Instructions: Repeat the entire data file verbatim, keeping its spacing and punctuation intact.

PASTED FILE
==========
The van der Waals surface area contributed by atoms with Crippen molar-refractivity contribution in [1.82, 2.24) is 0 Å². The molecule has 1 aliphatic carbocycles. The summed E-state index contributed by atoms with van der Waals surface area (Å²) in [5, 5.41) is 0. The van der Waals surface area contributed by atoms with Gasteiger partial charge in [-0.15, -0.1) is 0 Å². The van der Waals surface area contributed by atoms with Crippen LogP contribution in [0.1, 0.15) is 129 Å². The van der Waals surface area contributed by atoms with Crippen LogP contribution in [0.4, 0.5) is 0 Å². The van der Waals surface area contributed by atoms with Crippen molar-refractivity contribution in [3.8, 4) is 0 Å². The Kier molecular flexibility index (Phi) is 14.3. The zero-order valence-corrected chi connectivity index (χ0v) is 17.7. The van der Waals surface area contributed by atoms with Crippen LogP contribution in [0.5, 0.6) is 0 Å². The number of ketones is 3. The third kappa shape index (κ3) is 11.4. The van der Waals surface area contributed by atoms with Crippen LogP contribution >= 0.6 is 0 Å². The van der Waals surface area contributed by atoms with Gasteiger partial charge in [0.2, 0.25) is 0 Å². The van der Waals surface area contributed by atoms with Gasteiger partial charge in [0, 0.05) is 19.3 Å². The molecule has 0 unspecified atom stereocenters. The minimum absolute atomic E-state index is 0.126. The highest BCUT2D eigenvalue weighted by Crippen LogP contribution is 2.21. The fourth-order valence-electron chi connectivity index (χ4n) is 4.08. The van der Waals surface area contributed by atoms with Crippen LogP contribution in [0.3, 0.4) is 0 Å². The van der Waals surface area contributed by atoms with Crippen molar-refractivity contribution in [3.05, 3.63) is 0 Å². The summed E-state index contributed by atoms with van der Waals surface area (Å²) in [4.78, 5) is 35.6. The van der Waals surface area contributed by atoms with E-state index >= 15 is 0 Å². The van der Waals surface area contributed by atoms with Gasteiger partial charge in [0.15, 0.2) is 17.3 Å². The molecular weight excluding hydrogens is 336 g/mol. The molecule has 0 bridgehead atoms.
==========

The van der Waals surface area contributed by atoms with Crippen molar-refractivity contribution in [1.82, 2.24) is 0 Å². The molecule has 1 aliphatic carbocycles. The summed E-state index contributed by atoms with van der Waals surface area (Å²) in [5, 5.41) is 0. The van der Waals surface area contributed by atoms with Gasteiger partial charge in [-0.15, -0.1) is 0 Å². The van der Waals surface area contributed by atoms with Crippen LogP contribution in [0.1, 0.15) is 129 Å². The van der Waals surface area contributed by atoms with Crippen LogP contribution in [0.4, 0.5) is 0 Å². The van der Waals surface area contributed by atoms with Crippen molar-refractivity contribution in [3.8, 4) is 0 Å². The Kier molecular flexibility index (Phi) is 14.3. The zero-order valence-corrected chi connectivity index (χ0v) is 17.7. The van der Waals surface area contributed by atoms with Crippen LogP contribution in [0.5, 0.6) is 0 Å². The number of ketones is 3. The third kappa shape index (κ3) is 11.4. The van der Waals surface area contributed by atoms with Crippen LogP contribution >= 0.6 is 0 Å². The van der Waals surface area contributed by atoms with Gasteiger partial charge in [0.2, 0.25) is 0 Å². The van der Waals surface area contributed by atoms with Gasteiger partial charge in [0, 0.05) is 19.3 Å². The molecule has 0 unspecified atom stereocenters. The minimum absolute atomic E-state index is 0.126. The highest BCUT2D eigenvalue weighted by Crippen LogP contribution is 2.21. The fourth-order valence-electron chi connectivity index (χ4n) is 4.08. The van der Waals surface area contributed by atoms with Crippen LogP contribution in [0.3, 0.4) is 0 Å². The van der Waals surface area contributed by atoms with Crippen molar-refractivity contribution in [3.05, 3.63) is 0 Å². The summed E-state index contributed by atoms with van der Waals surface area (Å²) in [4.78, 5) is 35.6. The van der Waals surface area contributed by atoms with E-state index >= 15 is 0 Å². The van der Waals surface area contributed by atoms with Gasteiger partial charge in [0.15, 0.2) is 17.3 Å². The molecular weight excluding hydrogens is 336 g/mol. The molecule has 0 bridgehead atoms.